One simple question can offer hope to someone at risk of suicide.

The R U OK? initiative provides a simple conversational framework for reaching out to someone who might be struggling.
 
Noticing when a friend, family member or colleague is not their usual self can be a powerful step in suicide prevention. Some indicators may be that they are withdrawn, teary or agitated. A colleague may increase their sick days or decline opportunities. If uncharacteristic behaviour lasts more than two weeks, it could be a sign they need support.
 
Psychologist Carmen Betterridge, Director at Suicide Risk Prevention Australia, says suicidal behaviour is prevalent in many vulnerable groups including LGBTI populations, Aboriginal and Torres Strait Islander peoples and the elderly. However, anyone who feels disconnected, hopeless or trapped is at risk of suicidal behaviour.
In Australia more than eight people per day die from suicide. Many more are hospitalised for attempted suicide.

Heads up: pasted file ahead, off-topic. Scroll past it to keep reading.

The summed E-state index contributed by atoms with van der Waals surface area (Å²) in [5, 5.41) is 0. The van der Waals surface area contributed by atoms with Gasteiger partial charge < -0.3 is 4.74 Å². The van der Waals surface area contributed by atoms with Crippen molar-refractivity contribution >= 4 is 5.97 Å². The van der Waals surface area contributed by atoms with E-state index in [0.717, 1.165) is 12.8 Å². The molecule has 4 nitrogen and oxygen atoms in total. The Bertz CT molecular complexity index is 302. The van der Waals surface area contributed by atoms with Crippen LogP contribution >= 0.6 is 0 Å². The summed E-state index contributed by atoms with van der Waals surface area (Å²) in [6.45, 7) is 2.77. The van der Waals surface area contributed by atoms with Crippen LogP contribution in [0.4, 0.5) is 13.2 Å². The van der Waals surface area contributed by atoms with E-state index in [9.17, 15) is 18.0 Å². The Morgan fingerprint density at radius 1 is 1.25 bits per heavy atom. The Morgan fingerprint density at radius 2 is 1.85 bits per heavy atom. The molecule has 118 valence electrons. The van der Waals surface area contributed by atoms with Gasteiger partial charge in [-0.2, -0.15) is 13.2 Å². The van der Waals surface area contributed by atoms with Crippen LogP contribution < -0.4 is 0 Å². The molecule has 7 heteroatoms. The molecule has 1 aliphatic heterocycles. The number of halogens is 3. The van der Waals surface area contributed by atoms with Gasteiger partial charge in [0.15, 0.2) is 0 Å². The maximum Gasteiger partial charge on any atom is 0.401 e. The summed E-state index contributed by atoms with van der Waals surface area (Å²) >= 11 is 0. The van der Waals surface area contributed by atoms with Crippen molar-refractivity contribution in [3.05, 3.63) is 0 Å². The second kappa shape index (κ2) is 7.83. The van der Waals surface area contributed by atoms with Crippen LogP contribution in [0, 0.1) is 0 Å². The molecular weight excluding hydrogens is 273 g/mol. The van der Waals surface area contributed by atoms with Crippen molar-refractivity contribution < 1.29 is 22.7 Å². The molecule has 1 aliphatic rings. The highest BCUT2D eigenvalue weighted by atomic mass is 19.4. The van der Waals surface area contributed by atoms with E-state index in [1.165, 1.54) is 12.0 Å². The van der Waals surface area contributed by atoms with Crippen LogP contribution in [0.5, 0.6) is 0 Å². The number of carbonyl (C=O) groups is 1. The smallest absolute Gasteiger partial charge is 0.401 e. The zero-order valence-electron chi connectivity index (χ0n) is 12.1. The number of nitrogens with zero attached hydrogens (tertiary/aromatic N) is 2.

Betterridge shares four steps to starting a meaningful conversation that can restore a sense of belonging to someone having a tough time.
 
1. Ask R U OK?
Ask when you yourself are relaxed and ready to listen.
 
2. Listen without judgement
Acknowledge they are having a hard time and don’t judge their experiences.
 
3. Encourage action
Ask how they have managed similar situations previously. Suggest health professionals as a valuable support.
 
4. Check in
Stay in touch and make sure they know you genuinely care.
Your simple question can offer hope for someone needing connection.
Visit the R U OK? website for more conversation tips.
 
R U OK? Day is September 14 — but you can make a difference every day.